To gain molecular insights into the function of C9orf72, we examined the processes and pathways affected in C9-miR fish by determining global changes at the proteomic levels by isolating total proteins at 6 dpf from C9-miR larvae and wild-type siblings. We identified a total of 2602 proteins, out of which 2093 proteins were covered by ≥2 unique peptides and were quantifiable in 4 biological replicates (false discovery rate ≤1%; Fig. 7a). Most of the proteins in wild-type and C9-miR fish were at comparable expression levels. Only 24 proteins were found to be dysregulated (p < 0.05; log2 fold-change of −1.5 and 1.5; Supplementary Table 2). Of these hits, 12 were upregulated and 12 were downregulated in C9-miR fish (Fig. 7b). These differentially expressed proteins (DEPs) were classified into functional clusters according to the PANTHER classification system (Supplementary Fig. 3). The classification results revealed that many DEPs were distributed into six protein classes (Supplementary Fig. 3a). These proteins are classified into three molecular functions, namely binding (20%), structural molecule activity (20%) and catalytic activity (60%) (Supplementary Fig. 3b). They are involved in biological processes, with cellular process, metabolic process and biological regulations being the most represented ones with 38%, 23.1% and 15.4% of proteins, respectively (Supplementary Fig. 3c). Cellular component analysis revealed that the DEPs belong in majority to the organelle, membrane and synapse categories (Supplementary Fig. 3d). Consistent with the synaptic dysfunction phenotype, we identified a strong downregulation of synaptic proteins (Fig. 7b and Supplementary Table 2). Among these proteins, the top hit of dysregulated proteins is the synaptic protein SV2a. Importantly, a recent study showed that SV2a is reduced in C9orf72-ALS patient-derived induced pluripotent stem cell (iPSC) neurons39. This data links the findings in our C9orf72-LOF model to ALS. In order to test whether C9orf72 interacts with SV2a, we performed co-immunoprecipitation coupled with western blot. HEK293T cells were co-transfected with RFP-C9orf72 with Myc-SV2a or Myc-SMCR8, a known interaction partner of C9orf72 as positive control13. SMCR8 and SV2a were also co-transfected with red fluorescent protein (RFP) as negative control. We found that Myc-SV2a was co-immunoprecipitated by RFP-C9orf72 but not by the RFP control (Fig. 7c). Taken together, these results suggest that C9orf72 interacts with SV2a.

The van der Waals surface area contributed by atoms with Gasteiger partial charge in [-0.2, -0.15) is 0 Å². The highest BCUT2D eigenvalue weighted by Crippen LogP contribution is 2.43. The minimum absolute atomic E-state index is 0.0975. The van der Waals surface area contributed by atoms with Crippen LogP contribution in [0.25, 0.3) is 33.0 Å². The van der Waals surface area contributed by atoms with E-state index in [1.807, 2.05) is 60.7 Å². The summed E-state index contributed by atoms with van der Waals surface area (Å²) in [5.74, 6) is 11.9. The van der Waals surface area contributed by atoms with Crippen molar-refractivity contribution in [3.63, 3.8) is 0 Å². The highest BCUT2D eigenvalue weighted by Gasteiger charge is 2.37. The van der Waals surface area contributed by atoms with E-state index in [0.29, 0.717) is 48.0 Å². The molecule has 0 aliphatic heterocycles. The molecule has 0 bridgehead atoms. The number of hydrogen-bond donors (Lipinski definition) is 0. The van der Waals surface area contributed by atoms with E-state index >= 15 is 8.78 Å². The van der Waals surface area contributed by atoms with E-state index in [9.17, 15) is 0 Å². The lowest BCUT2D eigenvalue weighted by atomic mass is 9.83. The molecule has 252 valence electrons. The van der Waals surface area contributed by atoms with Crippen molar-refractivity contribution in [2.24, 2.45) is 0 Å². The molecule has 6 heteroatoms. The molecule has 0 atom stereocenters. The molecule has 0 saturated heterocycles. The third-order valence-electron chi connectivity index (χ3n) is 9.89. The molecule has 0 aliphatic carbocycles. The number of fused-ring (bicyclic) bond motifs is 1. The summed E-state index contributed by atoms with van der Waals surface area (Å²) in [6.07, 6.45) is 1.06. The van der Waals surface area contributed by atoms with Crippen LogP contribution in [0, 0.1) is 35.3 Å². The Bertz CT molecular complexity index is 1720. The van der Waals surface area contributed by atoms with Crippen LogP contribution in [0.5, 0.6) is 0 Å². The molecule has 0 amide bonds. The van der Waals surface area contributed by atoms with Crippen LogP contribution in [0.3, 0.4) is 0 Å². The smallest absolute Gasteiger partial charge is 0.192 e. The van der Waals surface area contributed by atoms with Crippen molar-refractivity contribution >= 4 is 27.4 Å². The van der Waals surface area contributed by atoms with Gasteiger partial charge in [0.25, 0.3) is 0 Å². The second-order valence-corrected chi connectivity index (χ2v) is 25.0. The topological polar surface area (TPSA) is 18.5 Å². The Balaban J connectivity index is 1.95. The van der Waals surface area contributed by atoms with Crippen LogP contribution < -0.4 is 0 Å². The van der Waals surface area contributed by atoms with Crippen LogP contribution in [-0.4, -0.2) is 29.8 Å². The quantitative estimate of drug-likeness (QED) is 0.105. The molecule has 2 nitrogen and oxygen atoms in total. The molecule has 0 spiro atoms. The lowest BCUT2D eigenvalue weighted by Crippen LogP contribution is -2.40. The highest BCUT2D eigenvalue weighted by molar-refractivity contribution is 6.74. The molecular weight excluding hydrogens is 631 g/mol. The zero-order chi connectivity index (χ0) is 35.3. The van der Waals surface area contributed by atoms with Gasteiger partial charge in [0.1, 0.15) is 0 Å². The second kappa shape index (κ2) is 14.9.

Given that SV2a is an essential component of active zones and synaptic release machinery, we next sought to further assess synaptic activity at the NMJ by measuring SV cycling at the NMJ in zebrafish larvae using the fluorescent styryl dye, FM1-4340,41. C9-miR and control larvae were exposed to FM1-43 and its uptake into NMJ presynaptic boutons was monitored. The presynaptic terminals were acutely depolarized with a high [K+] Hank’s Balanced Salt Solution (HBSS) (45 mM) to drive the exocytotic activity, SV cycle, load FM1-43 and label synaptic clusters. In controls, we observed strong fluorescence staining along terminal axon branches at individual synaptic varicosity boutons (Fig. 8a), while in C9-miR fish we found a significant reduction in FM1-43 loading in presynaptic terminals (Fig. 8b), indicating slowing of the exocytotic activity and the overall SV cycle. These findings reveal a key role for C9orf72 in regulating pre-SV release at NMJ.
To assess the organization of the presynaptic structure at the NMJ, we examined the expression of Rab3a, a protein associated with vesicles at active zones that is essential for SV release and neurotransmission (Fig. 8c–e). We found a reduced number of Rab3+ puncta in C9-miR fish compared to controls (Fig. 8c, d).